Naked Lunch (1991) Review


Naked Lunch (1991)

From the director who brought you “The Fly” (1986), David Cronenberg’s attempt at adapting William S.Burroughs’ controversial novel from 1959, the story of an exterminator living in the 1950’s who starts to hallucinate over time as he’s exposed to his own bug powder (pyrethrum) . A strange case of double identity, told to the exterminator-turned-junkie by an oversized talking roaches tell him he’s actually an undercover agent.

Promotional movie poster

The film combines elements from various works by Burroughs (most notably, “Exterminator!” and “Junkie”). The protagonist of our film is played by Peter Welles, known best for his role as the super-human cyborg, RoboCop, plays an exterminator named William Lee (a pseudonym Burroughs used when he wrote “Junkie”), who finds his wife, Joan, injecting herself with his bug powder in order to get high (his boss was not happy to hear he ran out of bug powder in the middle of a job either).

“It's a literal high...a Kafka high”

Later, he is arrested by the police who question his real purpose of having bug powder with him. This is when the film starts to become weirder: he hallucinates and is told by a giant cockroach (who even asks him to rub some bug powder on his “lips”) that he is a secret agent and that his wife is actually not his wife (nor is she human!), whom is also a secret agent from a rival organization. He disregards his “case officer” and flees the room. Nonetheless, he inadvertently kills his own wife, forcing him to flee to Interzone, according to the bug: “A notorious free port on the North African coast. A haven for the mongrel scum of the Earth…an engorged parasite on the underbelly of the West.” , where he must finish his “report” on his “mission”.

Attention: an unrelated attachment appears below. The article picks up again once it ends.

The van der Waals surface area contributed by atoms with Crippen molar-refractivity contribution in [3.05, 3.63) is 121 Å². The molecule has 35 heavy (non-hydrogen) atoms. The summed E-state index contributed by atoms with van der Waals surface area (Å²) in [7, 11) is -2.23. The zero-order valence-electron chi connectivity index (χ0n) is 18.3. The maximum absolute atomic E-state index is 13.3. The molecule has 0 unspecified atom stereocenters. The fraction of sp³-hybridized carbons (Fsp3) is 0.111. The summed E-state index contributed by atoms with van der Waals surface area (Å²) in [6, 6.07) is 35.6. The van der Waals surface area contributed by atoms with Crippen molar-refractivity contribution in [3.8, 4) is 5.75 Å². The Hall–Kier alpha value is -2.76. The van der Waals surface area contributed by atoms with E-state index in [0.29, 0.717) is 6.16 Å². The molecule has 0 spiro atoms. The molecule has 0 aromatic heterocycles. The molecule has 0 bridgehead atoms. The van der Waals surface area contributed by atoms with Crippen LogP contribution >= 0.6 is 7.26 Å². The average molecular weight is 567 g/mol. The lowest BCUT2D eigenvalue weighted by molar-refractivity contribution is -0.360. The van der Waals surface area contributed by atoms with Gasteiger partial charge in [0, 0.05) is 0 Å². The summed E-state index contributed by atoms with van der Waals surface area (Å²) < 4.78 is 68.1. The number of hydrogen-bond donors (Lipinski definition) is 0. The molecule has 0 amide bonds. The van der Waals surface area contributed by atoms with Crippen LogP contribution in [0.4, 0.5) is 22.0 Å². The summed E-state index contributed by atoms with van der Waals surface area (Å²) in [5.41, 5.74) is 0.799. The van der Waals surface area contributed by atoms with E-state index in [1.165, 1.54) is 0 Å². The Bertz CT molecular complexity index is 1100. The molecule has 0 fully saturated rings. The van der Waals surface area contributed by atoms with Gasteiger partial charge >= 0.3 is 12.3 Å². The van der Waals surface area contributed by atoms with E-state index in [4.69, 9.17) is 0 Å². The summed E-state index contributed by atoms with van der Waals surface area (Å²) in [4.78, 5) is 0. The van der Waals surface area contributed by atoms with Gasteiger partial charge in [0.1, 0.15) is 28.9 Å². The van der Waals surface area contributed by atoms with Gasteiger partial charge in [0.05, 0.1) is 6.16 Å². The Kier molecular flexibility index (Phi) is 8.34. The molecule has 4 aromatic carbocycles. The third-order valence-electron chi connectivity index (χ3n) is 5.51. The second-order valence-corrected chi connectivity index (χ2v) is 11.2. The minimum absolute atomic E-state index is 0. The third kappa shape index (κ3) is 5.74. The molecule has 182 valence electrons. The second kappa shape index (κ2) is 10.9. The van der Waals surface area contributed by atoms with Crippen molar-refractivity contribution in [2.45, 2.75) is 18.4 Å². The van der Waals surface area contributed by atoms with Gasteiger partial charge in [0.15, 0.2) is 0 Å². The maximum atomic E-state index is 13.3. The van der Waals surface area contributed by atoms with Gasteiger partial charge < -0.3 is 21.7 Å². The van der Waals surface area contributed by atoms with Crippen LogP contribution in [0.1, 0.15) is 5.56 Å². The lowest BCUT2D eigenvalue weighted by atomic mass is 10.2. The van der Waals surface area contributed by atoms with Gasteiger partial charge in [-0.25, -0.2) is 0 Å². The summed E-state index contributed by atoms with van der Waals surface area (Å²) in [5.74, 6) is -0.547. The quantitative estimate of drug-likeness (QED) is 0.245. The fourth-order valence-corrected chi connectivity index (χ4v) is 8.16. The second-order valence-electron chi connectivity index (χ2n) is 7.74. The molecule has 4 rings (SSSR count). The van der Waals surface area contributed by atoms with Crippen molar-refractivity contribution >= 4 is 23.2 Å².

A lot of these scenes in the film...

I will not get into details of what happens, but there are themes of lust, a question of sexuality, a wander into an outer world, and a border crossing between reality and surrealism. The music is baffled and fitting to the film’s atmosphere of being “lost” in the drug. Howard Shore composed the scores, while Ornette Coleman, a major free-jazz innovator, contributes to the music with his saxophone riddling. The grosteque alien nature of the puppet or animatronic (it is not specified) are believably realistic, including the mugwumps (watch the film and you’ll find out what a Mugwump is).

I recommend this film due to its eccentricity and weird factor that tends to make us go, “What just happened?!” fans of Cronenberg will not be disappointed by this piece!

Word of warning to anyone who plans to watch this: Unless you’re brave enough, don’t eat right before watching this film.

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4 Responses to “Naked Lunch (1991) Review”

  1. I have heard it is a strange film but I have never seen it.

    • The film’s tone is watered-down, compared to the book it’s adapted from. Not sure if it’s due to limited capabilities, technology, funds, or just too much content.

      You could actually read the book in any order of chapters and it wouldn’t matter.

      William S. Burroughs’ works are based from his experiences (he used to have a job as an exterminator!) and he did have a wife…whom he claimed was killed by the same way you’ll see in the film (and novel).

  2. nidaitmcontest2…

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